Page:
I'm reviving this old space for a new project: Each day I focus on doing one thing better than usual in an effort to live a healthier, happier life. Most (or some) days I write about them here.
How will Feingold's plan avoid becoming an economically and medically inadequate bureaucracy like Canada or the UK. I won't even bother to cite other Euro examples of social medicine because most of this audience is still sufficiently rational to understand that a sucessful nation wouldn't model social or economic policy after France, Spain, Belgium, the Netherlands etc.....
Feingold's petition says:"I believe that health care is a basic right that should be provided to all Americans. I support Senator Feingold's plan for a federally driven state administered program of universal health coverage that would work toward insuring every American."I'm interested to know whether people agree that health care is a basic human right. If not, then what is it? A privilege? A luxury?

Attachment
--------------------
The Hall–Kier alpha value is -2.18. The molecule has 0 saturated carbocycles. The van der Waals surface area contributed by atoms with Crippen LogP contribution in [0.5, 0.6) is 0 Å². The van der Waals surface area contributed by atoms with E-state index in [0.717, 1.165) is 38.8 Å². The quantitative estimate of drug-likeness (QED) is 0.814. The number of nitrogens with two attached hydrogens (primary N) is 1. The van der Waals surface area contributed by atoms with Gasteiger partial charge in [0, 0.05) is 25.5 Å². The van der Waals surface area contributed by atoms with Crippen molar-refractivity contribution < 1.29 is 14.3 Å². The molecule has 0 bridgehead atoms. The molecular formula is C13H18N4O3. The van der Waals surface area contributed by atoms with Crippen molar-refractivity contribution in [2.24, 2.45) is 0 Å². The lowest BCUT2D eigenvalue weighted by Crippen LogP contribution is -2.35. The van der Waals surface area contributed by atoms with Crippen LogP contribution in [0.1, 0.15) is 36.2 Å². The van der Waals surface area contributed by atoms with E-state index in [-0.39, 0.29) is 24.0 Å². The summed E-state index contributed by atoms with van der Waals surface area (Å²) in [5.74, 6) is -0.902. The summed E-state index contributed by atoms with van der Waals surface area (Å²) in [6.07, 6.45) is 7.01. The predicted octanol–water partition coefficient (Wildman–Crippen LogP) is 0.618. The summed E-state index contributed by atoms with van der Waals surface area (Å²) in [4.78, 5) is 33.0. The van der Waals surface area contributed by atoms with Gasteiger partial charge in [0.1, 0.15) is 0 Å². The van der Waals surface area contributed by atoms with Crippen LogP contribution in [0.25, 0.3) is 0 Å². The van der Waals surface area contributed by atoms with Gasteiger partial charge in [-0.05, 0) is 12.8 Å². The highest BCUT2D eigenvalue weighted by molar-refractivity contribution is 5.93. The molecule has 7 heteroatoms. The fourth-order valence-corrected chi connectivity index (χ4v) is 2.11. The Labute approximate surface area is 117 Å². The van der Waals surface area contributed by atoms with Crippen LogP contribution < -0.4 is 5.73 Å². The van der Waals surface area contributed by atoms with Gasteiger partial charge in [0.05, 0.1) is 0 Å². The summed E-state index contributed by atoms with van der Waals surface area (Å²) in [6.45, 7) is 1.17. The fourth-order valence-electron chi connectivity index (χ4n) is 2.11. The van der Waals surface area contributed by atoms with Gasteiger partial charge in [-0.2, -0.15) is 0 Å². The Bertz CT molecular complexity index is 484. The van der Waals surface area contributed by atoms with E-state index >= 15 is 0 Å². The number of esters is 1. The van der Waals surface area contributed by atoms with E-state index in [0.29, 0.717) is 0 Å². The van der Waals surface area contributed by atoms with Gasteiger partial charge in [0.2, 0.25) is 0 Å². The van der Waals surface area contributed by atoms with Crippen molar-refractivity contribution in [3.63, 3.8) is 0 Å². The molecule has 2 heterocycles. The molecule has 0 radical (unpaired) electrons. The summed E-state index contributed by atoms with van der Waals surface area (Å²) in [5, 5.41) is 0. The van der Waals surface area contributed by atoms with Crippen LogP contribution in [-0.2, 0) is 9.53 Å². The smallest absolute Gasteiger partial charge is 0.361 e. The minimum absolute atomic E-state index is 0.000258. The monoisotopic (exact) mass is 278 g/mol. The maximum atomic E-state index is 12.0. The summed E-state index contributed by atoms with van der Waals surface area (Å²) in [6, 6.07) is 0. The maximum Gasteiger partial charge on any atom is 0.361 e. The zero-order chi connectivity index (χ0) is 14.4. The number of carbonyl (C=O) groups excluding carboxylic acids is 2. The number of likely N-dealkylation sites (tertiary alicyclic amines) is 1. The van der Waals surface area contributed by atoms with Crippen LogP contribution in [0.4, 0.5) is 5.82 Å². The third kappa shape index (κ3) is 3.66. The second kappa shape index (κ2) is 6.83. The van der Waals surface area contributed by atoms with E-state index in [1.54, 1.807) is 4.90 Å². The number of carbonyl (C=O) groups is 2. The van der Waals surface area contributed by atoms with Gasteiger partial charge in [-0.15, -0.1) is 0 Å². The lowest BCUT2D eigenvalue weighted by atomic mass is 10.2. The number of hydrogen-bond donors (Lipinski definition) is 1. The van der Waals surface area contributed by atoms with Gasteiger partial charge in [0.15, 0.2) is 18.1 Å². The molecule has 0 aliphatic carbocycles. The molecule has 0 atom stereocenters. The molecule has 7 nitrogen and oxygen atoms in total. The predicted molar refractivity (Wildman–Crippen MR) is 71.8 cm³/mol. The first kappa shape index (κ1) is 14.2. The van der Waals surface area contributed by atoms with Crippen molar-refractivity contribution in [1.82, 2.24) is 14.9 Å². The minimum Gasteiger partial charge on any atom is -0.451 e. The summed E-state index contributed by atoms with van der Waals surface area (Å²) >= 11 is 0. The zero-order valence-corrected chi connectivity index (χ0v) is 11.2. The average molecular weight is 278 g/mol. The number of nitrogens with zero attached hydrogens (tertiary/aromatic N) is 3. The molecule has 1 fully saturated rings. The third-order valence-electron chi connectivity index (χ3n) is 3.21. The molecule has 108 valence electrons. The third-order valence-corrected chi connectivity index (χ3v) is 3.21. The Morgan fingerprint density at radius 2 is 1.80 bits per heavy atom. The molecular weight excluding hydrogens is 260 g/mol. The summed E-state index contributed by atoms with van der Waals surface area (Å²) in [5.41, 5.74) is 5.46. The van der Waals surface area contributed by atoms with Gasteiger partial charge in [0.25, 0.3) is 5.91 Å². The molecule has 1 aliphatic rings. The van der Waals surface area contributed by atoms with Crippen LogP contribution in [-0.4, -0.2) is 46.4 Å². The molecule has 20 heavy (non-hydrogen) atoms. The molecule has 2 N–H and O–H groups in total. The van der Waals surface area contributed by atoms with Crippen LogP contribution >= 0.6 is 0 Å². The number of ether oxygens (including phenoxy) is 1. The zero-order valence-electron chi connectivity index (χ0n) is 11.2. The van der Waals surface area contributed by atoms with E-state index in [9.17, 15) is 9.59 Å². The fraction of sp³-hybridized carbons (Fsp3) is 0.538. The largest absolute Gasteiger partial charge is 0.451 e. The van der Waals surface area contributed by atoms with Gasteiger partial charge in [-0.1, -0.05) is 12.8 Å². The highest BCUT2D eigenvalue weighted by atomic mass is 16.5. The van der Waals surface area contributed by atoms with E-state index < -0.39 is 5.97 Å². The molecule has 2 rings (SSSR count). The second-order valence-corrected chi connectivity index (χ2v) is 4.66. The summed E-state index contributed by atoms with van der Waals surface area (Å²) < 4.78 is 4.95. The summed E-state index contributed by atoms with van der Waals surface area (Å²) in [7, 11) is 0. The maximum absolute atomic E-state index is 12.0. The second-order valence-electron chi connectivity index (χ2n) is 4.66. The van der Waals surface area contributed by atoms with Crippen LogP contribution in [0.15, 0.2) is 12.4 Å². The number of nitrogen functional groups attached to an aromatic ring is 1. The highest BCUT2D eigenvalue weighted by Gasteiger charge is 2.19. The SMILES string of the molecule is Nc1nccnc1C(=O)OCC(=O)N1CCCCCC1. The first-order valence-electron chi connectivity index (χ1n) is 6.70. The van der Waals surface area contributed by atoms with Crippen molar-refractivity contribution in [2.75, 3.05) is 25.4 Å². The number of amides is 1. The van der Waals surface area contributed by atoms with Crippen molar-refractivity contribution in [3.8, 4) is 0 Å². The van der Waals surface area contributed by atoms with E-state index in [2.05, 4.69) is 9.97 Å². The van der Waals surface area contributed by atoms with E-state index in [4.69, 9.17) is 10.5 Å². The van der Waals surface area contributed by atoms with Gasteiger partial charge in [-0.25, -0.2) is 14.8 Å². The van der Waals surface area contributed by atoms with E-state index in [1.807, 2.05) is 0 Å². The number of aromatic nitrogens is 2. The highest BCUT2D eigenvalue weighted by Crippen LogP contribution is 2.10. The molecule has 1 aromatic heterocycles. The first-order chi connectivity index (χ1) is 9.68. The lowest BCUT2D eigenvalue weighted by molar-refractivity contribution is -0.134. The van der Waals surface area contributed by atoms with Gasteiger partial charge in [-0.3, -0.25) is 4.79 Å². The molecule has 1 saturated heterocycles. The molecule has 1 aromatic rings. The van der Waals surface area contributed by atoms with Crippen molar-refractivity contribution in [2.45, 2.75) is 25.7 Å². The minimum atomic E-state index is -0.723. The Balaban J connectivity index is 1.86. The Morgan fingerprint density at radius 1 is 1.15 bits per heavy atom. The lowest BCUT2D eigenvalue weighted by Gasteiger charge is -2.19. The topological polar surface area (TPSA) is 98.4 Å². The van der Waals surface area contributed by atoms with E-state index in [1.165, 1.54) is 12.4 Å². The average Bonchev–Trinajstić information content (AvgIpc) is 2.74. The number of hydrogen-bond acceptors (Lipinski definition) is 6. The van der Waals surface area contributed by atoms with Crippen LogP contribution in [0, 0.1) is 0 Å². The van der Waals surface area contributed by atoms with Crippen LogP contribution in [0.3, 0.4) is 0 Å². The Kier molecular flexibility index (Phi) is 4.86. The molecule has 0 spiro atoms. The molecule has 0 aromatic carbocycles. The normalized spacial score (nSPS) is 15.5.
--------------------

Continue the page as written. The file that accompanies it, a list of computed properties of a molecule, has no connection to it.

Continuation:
The word "right" doesn't resonate well with many people, especially on the R side. So I wouldn't use that term. I feel healthcare is something that a smart, just and compassionate society provides for all its citizens. It's the right thing to do.As to Mr. Sporer's comment, of course no healthcare system is perfect. There are incredible horror stories and facts about our system. Obviously, Europeans have their issues as well. The bottom line is, the cost/benefit ratio (total cost vs aggregate results) with most European universal systems is much, much better than ours. The only drawback is that I can't see how a true European-style "socialist" system could be politically sold in this country. You throw the term socialist around a few times, and I'm afraid any proposal along those lines will be dead. A more gradual approach may be the only realistic way to go.
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